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an event in which a large group of people gather at an environmentally-friendly shop or business and demonstrate support for it by buying products
'The first carrotmob in Portland, on this past Father's Day, turned out to be a huge success. (What's a carrotmob? It's positive economic activity designed to incentivize micro-efforts at small business sustainability …)'Loaded Orygun 23rd June 2009
'Carrotmobbing, in European stores now … The philosophy is simple: rather than boycotting shop owners for not doing enough for the environment, carrotmobbers use their consumer power to reward those that do.'NRC International 7th July 2009
a carrotmob rewards businesses with mass custom if they promise to use a proportion of their profits to become greener
If you'd like to support an environmental movement but wouldn't say no to a piece of takeaway pizza, then a recent event in Portland, USA, might just have been the ticket. On 21st June 2009, hundreds of consumers gathered en masse at Hotlips Pizza, tripling expected takings and thereby providing the company with the financial resources to make energy-efficient improvements. "Eat pizza and save the earth" was the slogan emblazoned on posters advocating participation in a carrotmob.
The latest take on environmental activism, the carrotmob is essentially a kind of boycott 'in reverse'. Instead of refusing to buy products or services from businesses with little or no environmental conscience, a carrotmob rewards businesses with mass custom if they promise to use a proportion of their profits to become greener. A carrotmobber is correspondingly one of a large group of consumers who suddenly buy products from a business because it is making environmentally responsible decisions.
The carrotmob is the brainchild of Brent Schulkin, an activist turned entrepreneur based in San Francisco. In March 2008, the first carrotmob centred on a San Francisco convenience store, after Schulkin had solicited bids from 23 stores in the area to find the business that would promise to spend the highest percentage of profits on more energy-efficient lighting. The 'winning' store, at which the crowd spent more than $9000, later fulfilled its pledge to spend 22% of the day's takings on installing a greener lighting system. Since then, similar carrotmob events have sprung up in other US cities, and the carrotmobbing environmental movement is beginning to take off in Europe, galvanised by social networking services and a dedicated website: www.carrotmob.org. The general perception seems to be that, with carrotmobbing, everyone wins – the business makes more profit, there's a positive impact on the environment, and the consumer has done their bit for the eco-cause with the minimum of effort – just by showing up and making a purchase that they would have made elsewhere.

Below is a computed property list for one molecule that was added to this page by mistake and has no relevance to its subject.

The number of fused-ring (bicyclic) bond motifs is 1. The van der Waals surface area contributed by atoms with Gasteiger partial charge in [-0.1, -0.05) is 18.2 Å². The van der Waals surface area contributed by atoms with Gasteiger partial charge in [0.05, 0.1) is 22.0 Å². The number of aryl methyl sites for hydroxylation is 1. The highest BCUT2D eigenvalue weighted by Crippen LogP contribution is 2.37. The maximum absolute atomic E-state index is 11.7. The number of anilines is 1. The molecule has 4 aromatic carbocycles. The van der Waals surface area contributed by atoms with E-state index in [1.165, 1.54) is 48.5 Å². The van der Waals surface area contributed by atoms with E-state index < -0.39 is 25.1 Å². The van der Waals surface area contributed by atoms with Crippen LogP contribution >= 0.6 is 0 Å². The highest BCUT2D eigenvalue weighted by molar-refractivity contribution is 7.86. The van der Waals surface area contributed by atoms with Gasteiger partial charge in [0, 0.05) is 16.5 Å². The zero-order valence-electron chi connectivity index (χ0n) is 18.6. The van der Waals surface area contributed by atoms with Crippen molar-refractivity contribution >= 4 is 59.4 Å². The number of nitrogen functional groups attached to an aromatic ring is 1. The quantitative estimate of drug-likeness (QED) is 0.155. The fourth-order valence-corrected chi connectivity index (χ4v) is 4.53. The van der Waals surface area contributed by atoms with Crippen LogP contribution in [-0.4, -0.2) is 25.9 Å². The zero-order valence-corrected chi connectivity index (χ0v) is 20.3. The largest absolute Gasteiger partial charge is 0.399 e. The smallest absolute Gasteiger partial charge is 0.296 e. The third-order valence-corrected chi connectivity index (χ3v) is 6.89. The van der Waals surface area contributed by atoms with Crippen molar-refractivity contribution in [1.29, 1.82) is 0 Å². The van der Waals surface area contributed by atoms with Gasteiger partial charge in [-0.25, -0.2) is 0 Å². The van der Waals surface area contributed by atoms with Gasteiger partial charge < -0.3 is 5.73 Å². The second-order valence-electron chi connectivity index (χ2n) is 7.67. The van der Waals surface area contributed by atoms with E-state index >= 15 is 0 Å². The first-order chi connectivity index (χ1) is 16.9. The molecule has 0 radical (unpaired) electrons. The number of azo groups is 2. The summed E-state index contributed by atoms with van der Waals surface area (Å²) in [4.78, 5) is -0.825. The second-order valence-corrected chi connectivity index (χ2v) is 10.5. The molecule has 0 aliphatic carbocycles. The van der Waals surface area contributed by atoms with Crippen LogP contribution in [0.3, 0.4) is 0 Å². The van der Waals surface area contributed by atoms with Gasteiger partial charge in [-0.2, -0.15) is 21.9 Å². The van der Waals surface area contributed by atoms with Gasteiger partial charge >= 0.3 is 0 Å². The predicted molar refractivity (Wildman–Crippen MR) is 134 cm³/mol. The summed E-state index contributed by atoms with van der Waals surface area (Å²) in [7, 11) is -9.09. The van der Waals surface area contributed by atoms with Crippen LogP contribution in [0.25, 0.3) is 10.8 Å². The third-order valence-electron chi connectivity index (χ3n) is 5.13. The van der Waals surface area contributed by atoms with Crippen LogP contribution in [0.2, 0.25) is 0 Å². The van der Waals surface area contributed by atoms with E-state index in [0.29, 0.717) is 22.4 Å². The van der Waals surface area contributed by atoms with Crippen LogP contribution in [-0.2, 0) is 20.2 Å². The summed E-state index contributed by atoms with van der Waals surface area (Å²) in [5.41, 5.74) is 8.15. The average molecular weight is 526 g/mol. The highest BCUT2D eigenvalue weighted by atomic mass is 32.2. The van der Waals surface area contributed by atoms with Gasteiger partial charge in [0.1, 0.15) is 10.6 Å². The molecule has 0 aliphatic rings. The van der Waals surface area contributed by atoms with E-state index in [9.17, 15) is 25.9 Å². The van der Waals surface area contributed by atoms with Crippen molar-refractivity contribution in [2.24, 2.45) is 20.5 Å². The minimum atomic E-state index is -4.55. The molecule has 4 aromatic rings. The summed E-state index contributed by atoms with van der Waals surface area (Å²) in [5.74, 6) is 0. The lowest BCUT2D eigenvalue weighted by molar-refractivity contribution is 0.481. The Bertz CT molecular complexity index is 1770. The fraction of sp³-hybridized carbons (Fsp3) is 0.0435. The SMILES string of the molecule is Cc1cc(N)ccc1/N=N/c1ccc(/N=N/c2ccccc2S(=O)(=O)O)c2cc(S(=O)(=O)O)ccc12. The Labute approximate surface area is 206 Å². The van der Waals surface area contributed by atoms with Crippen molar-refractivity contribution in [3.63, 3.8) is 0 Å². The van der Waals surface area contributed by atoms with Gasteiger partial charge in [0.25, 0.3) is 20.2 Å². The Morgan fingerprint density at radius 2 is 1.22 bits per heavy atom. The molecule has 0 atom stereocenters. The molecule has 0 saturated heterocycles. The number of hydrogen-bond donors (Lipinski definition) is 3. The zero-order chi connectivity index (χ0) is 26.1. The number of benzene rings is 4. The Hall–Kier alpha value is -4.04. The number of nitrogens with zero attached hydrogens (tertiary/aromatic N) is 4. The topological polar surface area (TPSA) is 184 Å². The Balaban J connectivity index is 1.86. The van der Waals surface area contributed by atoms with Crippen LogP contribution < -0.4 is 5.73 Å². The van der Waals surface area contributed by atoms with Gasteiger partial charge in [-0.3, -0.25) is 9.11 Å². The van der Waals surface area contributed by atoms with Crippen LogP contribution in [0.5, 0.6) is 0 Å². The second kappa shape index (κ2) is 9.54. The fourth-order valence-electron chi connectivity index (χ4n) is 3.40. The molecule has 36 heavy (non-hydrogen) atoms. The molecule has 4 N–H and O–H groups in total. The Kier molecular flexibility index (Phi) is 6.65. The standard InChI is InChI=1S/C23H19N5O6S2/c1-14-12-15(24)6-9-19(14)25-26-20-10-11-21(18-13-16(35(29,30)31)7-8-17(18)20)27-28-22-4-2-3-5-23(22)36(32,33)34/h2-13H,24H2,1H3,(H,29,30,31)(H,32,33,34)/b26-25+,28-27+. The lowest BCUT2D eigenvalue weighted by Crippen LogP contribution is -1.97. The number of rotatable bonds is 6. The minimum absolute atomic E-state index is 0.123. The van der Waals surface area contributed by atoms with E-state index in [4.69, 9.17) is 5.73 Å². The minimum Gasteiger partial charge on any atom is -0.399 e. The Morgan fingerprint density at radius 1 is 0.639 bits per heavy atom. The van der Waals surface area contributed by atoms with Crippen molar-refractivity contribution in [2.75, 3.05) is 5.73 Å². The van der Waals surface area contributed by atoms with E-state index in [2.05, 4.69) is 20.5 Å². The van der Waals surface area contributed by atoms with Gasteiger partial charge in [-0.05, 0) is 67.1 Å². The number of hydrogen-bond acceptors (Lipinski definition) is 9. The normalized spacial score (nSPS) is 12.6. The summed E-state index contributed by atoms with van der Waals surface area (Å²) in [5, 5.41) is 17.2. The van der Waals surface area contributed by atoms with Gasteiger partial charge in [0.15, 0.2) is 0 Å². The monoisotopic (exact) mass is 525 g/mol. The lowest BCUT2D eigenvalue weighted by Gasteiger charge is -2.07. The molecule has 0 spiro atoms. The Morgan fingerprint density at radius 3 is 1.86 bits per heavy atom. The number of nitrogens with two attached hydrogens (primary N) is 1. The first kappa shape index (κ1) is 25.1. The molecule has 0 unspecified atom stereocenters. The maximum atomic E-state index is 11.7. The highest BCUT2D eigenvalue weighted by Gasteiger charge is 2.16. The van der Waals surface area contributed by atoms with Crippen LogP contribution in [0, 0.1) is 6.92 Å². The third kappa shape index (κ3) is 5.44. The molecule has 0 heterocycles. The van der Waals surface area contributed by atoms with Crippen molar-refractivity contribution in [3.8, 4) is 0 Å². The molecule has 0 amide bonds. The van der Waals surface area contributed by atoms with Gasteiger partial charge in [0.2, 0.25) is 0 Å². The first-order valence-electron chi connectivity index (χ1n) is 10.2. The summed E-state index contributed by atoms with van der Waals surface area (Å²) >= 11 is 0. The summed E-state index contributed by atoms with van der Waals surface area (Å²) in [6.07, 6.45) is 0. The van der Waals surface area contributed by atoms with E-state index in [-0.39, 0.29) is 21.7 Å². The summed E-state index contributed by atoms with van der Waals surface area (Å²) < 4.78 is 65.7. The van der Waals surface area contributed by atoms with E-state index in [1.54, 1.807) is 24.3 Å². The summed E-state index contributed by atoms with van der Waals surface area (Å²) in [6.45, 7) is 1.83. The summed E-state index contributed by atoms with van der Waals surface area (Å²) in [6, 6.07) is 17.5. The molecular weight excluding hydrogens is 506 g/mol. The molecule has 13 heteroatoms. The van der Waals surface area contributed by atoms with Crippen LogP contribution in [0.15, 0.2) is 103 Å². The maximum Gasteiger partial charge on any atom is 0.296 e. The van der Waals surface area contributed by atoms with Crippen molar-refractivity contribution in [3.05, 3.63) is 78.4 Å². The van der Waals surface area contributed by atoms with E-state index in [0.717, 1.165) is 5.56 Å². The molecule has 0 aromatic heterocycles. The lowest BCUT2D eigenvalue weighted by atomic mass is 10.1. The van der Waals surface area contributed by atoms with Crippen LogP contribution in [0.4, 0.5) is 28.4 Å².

The expression carrotmob takes inspiration from the (also relatively new) noun compound flash mob. First emerging in the summer of 2003, a flash mob is a large group of people who, summoned by some kind of Internet-based communication, gather en masse in a pre-determined location, briefly perform some mildly humorous activity, and quickly disperse again, the whole thing intended to be a kind of practical joke. A carrotmob therefore develops this idea by cleverly exploiting the money-making potential of the crowd, creating unexpectedly large profits and thereby sweetening the pill of investment in greener business practices.
Though the use of the word carrot might carry a tenuous link to an environmental movement conscience with its positive associations of vegetables/healthy eating etc, its use in carrotmob actually links back to the idiomatic expression carrot-and-stick, (a mixture of promises and threats used to persuade someone to do something). Rather than a stick (a boycott), companies are offered a carrot – something (in this case, custom) that is promised as a way of encouraging them to do something else (i.e. invest in protecting the environment).
This article was first published on 30th July 2009.
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